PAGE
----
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Freeh Ordered To Turn Over Documents Requested By Paterno Estate

In the ongoing legal battle stemming from the release of the controversial Freeh Report in 2012, a judge has ordered Louis Freeh, his law firm, and Penn State to turn over the documents used to compile the 267-page report to the Paterno family. This advancement comes thanks to the Superior Court of Pennsylvania denying a Pepper Hamilton appeal requesting a stay in process.

In this chapter, the Paterno estate filed a lawsuit requesting access to the documents, and Potter County Senior Judge John Leete ordered Pepper Hamilton, the law firm that merged with Freeh, Sporkin, and Sullivan, and Penn State to oblige. The parties have appealed more than once, but the last round of appeals have failed, and the court officially vacated the stay on June 19, meaning the documents must be turned over.

If you’re a little confused about all of this legal semi-jargon, it basically means that even though Pepper Hamilton and Penn State requested more time to turn over the documents, the court got tired of waiting and told them it was time to hand them over. Yes, the court granted the time-out request for a little bit, but were not willing to be kept waiting forever, and denied an additional time-out. Interestingly, Pepper Hamilton now has another opportunity to appeal the subpoena to the state supreme court, but it is unknown whether or not they plan to do so, and the supreme court doesn’t even have to hear the appeal if it is in fact filed.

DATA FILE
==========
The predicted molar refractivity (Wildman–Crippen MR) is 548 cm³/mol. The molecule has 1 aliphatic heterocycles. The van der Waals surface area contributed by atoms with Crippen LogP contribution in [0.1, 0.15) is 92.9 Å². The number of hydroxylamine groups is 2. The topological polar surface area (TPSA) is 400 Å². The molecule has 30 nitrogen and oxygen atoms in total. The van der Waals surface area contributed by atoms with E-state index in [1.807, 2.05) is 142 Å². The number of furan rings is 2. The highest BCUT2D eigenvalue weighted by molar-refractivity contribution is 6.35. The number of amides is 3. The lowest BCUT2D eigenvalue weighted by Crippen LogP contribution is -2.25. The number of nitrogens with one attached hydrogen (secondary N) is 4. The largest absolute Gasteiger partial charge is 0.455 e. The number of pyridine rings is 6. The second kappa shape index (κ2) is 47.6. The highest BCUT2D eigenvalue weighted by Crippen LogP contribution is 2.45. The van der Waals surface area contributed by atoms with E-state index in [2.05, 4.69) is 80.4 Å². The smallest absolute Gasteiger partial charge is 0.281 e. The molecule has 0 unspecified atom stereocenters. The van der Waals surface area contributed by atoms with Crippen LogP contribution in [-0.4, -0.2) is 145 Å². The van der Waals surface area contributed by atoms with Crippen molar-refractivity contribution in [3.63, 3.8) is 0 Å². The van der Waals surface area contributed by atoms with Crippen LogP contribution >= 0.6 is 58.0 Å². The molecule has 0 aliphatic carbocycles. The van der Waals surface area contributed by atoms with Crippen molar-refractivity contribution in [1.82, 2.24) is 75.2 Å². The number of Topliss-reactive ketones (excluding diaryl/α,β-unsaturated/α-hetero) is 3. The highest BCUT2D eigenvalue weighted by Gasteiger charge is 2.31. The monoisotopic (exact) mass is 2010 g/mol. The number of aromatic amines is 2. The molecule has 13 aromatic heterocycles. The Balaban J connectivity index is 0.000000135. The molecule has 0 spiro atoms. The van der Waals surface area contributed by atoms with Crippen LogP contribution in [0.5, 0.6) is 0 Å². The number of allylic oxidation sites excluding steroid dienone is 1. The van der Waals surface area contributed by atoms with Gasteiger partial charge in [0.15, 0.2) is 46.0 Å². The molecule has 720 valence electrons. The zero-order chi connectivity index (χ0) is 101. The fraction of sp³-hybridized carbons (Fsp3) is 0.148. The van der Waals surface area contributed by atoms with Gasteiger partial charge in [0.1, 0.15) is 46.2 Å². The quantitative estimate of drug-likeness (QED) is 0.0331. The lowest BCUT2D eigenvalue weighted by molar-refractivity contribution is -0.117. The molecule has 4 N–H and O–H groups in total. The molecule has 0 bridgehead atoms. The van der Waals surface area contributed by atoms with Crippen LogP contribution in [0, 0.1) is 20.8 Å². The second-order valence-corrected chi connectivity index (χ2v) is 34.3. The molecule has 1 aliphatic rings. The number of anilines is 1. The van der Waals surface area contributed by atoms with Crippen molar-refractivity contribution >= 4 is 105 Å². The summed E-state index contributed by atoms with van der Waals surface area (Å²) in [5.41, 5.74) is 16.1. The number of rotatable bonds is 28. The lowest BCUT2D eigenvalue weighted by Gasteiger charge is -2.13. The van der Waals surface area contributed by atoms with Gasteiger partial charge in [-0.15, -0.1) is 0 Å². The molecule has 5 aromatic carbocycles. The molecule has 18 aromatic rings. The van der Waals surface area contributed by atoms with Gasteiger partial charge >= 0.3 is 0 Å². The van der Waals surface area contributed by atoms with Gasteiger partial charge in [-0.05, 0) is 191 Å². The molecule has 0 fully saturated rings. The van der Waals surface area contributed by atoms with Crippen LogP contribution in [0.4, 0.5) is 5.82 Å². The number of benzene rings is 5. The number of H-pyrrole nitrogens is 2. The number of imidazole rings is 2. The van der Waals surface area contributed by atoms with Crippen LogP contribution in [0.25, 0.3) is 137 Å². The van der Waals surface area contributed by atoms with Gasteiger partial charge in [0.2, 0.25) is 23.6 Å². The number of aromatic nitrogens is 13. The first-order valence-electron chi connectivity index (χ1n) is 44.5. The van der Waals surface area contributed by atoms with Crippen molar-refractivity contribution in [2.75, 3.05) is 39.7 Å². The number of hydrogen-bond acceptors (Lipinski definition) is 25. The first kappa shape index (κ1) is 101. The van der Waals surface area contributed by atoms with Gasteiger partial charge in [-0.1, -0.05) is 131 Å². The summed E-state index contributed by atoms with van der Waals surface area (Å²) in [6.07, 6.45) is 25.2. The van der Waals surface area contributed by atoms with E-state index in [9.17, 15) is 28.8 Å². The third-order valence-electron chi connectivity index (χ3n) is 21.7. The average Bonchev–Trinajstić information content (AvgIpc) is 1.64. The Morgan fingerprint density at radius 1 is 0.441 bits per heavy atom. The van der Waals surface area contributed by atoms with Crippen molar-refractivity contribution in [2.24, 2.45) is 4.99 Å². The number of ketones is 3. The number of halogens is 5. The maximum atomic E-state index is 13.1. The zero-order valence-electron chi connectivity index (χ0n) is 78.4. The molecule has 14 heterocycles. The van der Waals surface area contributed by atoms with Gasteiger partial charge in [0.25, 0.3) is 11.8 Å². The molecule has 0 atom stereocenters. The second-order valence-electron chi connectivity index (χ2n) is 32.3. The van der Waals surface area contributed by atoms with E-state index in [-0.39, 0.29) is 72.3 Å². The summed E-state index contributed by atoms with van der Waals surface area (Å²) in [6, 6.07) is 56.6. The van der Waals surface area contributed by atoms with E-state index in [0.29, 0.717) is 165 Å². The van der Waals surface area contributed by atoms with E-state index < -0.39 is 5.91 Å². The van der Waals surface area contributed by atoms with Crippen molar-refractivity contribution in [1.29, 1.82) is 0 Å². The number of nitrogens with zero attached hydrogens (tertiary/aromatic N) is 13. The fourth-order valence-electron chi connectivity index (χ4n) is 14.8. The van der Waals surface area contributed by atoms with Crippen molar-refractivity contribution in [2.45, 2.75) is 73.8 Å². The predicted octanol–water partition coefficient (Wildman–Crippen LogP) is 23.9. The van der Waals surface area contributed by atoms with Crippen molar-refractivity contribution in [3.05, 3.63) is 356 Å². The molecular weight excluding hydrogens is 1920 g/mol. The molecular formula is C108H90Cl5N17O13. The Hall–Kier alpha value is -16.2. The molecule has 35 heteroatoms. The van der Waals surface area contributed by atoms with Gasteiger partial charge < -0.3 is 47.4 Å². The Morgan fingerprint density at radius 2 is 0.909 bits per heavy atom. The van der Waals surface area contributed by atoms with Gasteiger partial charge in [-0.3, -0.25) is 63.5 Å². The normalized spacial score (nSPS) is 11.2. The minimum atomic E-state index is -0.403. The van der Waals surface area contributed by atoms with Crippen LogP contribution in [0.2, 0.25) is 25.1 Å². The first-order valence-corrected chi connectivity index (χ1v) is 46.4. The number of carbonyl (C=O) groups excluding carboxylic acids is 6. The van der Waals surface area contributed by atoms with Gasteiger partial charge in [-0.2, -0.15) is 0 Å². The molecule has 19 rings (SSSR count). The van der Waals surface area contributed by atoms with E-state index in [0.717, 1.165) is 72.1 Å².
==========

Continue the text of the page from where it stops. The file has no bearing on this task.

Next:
This is not the first request for these documents, and the Paterno estate is not the first party to go after them, though they are among the first to be granted access upon filing a lawsuit. When seven alumni-elected trustees made a move to acquire access to these documents, the university swiftly shut them down, stating an attempt to “honor the promises of confidentiality made.”

The alumni trustees felt the need to take legal action to obtain the documents, and thanks to a closed-door meeting held yesterday between the trustees and the Centre County Court, a timeline was laid out that allows for a decision to be made by October. Penn State has previously offered trustees access to the documents as long as they signed a confidentiality agreement, but the two parties couldn’t agree to the terms (for instance, Penn State wanted to disallow the trustees to discuss the documents with other trustees).

Photo: Mike Miciagno

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About the Author

Lexi Shimkonis

Lexi is an editor-turned-staff writer who can often be found at either Irving's or the Phyrst (with the chances she'll have her backpack being the same). Lexi is a senior hailing from Spring City, PA (kind of) and studying Civil Engineering. Please email questions and/or pleas for an Instagram caption to [email protected], or for a more intimate bond, follow her on Twitter @lexshimko.

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